BUENOS AIRES, Argentina (AP) — Argentine investigators have arrested a government intelligence agent in a burglary of the home of a leading opposition candidate, whose bloc could sway the balance of power in congress.
Security camera videos released Monday show Tigre Mayor Sergio Massa's home was robbed on July 20, allegedly by Coast Guard officer Alcides Diaz Gorgonio, who was detained hours after the crime. While Massa stopped short of blaming the government for the burglary, he also said he would not be intimidated. The agent's boss, meanwhile, suggested that Massa was twisting a common crime into a political scandal.
Diaz works in the security ministry's intelligence unit under Deputy Security Minister Sergio Berni, who answers to President Cristina Fernandez. The videos show a man, allegedly Diaz, breaking into the house and carrying a pistol with a silencer. Massa said the gun was used during the burglary to destroy a security camera.
"If someone fantasized that I could be frightened by this political maneuver, they are mistaken," said Massa. Massa used to be Fernandez's Cabinet chief but split from the ruling Front for Victory party and is leading an opposition slate in this year's midterm elections.
In a radio interview Monday, Berni claimed that Massa and the prosecutor "have a lot of explaining to do" for withholding information from the federal government. "We are at the doors of a political scandal," Berni said.
Massa's effort to create a third force in the politically polarized country has been peeling supporters away from Fernandez. If his slate does well in Sunday's primary and then wins on Oct. 17, the government could lose the two-thirds majority it needs to change the constitution. That would end any possibility of modifying term limits to let Fernandez expand her presidency past 2015.
Massa said the burglary case is in the hands of a local prosecutor, Mariano Magaz, who has not discarded political dirty-tricks as a motive. Massa said Magaz ordered him not to publicize the crime to avoid compromising the investigation.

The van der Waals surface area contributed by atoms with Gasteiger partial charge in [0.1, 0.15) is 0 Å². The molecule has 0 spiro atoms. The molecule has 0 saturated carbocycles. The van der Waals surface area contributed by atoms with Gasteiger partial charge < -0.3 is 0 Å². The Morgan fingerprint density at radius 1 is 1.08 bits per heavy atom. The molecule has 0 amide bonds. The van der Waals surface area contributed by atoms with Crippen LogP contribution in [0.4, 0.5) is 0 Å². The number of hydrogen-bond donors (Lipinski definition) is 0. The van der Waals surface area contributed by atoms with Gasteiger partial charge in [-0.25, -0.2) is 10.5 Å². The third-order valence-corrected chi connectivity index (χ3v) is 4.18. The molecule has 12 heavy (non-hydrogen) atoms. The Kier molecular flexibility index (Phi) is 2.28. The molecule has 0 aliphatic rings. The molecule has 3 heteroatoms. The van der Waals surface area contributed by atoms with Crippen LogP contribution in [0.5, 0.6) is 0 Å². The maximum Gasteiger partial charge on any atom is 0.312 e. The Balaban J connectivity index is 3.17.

He said he made it public only after a local newspaper accused him of covering up the burglary to avoid staining his anti-crime credentials. "If this was a robbery, an example of crime, we have the pride and the satisfaction of showing that the video-vigilance systems work and work well," Massa said.
But this doesn't seem to be a simple robbery, he added; "Someone who enters a house with a pistol with a silencer, and uses it, is not someone who is committing a simple theft." Diaz was detained after local police, who don't answer to the federal government, found the stolen goods in the officer's house. They reportedly included 65,000 pesos and 1,200 dollars, jewelry, Mont Blanc pens and two computer pen-drives with campaign information.
President Fernandez was in New York on Monday ahead of a Tuesday speech at the United Nations Security Council. Berni, for his part, called it a simple burglary, and accused Massa of keeping information from the federal government to "manipulate" the case to promote his campaign.
Massa and the prosecutor "will have to do a lot of explaining to society," Berni told Radio 10 on Monday. Berni did not immediately respond to a request to speak with The Associated Press. The crime was first made public on Sunday by the pro-government Pagina12 newspaper, which provided many details and accused Massa of covering up the burglary to avoid undermining his claim to have reduced crime in the town of Tigre.
On Monday, the opposition La Nacion newspaper filled in a key detail, reporting that Diaz is a government agent assigned to the Security Ministry's intelligence unit. But Berni suggested that Diaz is Massa's man. Diaz used to work with other Coast Guard officers guarding the gated riverfront community where Massa lives. Berni said Massa knows Diaz personally and alleged that Diaz did political work for the mayor.